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How did you eventually develop your technical skills?

In my last few semesters at SMU, I had taken cross-discipline modules in coding, such as Computational Thinking, dealing with algorithms. That was how I realised that I was interested in the digital aspect of the maritime sector. The knowledge I gained from those modules provided the first stepping-stone. After I graduated, I took online classes and picked up Python, a programme language, whilst searching for the right role.

Last year, I also enrolled in Python for Data, Ops and Things course using the Enhanced Training Support initiative by SkillsFuture Singapore. These courses helped to form a foundation and develop my capabilities. I am picking up Hypertext Preprocessor (PHP), another programme language, on my own with course materials provided by Megapixel.

What were some of the challenges you faced in searching for this job role?

It was not easy, as most of my friends had gotten jobs before they graduated. However, I did not want to settle until I found a role I was really interested in and could build on. Eventually when I found this role, it was intimidating at first as I was entering a field that I knew little about. Compared to people who had been studying technology for years, my knowledge was quite basic. Competing with them was daunting. Nevertheless, I decided to go for it, as there was untapped potential in the digital space of the maritime industry. And I think I made the right move.

Did you feel demoralised when your friends already had jobs?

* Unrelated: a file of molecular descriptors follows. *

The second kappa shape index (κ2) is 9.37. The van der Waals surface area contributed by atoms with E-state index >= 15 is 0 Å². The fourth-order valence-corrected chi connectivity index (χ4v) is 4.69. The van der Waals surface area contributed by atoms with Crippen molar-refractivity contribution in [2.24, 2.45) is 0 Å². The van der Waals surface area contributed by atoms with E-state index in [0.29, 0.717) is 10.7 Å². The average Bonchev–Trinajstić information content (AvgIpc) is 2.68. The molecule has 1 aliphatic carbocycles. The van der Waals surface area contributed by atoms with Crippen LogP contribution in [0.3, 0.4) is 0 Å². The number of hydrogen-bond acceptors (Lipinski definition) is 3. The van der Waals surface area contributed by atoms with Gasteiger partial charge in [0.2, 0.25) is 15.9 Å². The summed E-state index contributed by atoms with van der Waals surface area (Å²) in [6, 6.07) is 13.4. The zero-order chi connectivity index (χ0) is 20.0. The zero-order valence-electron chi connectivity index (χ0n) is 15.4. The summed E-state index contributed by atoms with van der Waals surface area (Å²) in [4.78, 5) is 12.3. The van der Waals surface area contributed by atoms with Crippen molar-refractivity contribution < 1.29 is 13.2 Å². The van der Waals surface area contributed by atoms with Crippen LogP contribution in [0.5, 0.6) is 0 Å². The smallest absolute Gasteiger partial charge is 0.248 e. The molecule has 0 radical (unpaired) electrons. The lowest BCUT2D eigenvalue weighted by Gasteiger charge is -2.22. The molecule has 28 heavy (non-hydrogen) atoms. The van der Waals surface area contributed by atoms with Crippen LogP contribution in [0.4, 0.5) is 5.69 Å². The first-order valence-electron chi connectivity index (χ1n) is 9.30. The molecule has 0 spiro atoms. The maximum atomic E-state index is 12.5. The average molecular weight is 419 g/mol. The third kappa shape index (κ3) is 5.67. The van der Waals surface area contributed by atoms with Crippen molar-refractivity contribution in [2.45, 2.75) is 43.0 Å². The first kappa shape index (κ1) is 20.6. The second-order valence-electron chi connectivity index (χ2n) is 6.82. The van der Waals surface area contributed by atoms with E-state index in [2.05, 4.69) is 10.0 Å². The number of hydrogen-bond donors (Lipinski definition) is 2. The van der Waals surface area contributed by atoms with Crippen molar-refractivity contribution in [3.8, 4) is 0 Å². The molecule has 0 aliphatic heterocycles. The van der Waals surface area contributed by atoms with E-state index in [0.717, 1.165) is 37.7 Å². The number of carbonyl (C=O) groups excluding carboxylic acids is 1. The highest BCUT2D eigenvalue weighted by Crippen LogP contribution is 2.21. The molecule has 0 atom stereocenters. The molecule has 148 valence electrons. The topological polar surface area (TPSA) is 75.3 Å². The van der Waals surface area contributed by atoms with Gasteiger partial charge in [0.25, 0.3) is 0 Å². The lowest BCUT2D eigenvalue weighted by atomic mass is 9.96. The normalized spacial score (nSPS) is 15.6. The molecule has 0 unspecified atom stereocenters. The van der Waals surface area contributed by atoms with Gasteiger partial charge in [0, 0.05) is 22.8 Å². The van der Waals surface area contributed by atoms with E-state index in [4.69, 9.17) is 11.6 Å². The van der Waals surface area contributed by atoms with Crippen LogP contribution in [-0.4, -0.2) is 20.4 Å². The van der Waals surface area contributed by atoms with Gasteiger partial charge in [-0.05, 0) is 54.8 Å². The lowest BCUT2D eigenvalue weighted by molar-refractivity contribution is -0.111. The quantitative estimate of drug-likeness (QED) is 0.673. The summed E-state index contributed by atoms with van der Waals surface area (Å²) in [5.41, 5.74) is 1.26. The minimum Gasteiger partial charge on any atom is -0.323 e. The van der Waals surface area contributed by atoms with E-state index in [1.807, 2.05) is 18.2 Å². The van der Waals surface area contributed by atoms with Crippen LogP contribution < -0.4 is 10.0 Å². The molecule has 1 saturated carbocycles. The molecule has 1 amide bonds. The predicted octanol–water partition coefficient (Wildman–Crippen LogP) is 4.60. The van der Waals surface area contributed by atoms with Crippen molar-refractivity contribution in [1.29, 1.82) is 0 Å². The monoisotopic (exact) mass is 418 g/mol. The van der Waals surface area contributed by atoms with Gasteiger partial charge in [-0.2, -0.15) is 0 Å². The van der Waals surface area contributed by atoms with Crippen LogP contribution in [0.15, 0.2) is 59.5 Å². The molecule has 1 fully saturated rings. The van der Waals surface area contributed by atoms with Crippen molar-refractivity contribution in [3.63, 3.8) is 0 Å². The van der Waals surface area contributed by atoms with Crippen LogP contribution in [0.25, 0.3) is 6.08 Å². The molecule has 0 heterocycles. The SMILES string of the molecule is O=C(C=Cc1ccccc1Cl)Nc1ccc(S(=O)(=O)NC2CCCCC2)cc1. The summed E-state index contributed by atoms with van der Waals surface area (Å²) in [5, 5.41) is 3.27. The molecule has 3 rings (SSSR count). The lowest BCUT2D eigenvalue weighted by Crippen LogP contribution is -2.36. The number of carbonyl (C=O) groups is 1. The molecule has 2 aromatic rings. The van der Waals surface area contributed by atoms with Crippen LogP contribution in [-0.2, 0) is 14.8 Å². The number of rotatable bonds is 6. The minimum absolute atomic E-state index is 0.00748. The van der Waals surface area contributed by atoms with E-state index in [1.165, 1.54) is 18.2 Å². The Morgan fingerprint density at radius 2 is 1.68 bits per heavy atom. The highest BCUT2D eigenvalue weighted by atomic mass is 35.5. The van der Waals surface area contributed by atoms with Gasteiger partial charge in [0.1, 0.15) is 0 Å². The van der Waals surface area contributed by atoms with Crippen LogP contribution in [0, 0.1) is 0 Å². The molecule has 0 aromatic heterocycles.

Not really, as I knew I wanted to be selective about what I wanted to do for at least the next two to three years. I do not believe in having one goal for the rest of your life, as goals will always change. At least for now though, this is my goal, and I wanted to position myself to start off the right way. 

What are your goals for the next few years?

Personally, I believe that three years is a good measure of time to fully grasp the skill set and knowledge behind any endeavour. Currently, I utilise technical, communication and project management skills to effectively manage projects. A thorough understanding of the project’s goals and technical scope allows me to coordinate project activities to ensure that it is accomplished within the approved schedule and allocate necessary manpower. Overtime, with the right exposure, I aim to become a more well-rounded product owner.

What advice would you give to others keen to enter an unfamiliar industry?

When I decided to explore the opportunities within the technology industry, it was not an easy move to make as it took courage to move into an unfamiliar sector that was filled with professionals who are experts in their field. However, I took the plunge because I saw the untapped potential of how the maritime landscape can be changed with technology. So my advice would be: Don’t take the leap only when you are ready. Take the leap when you think you are ready.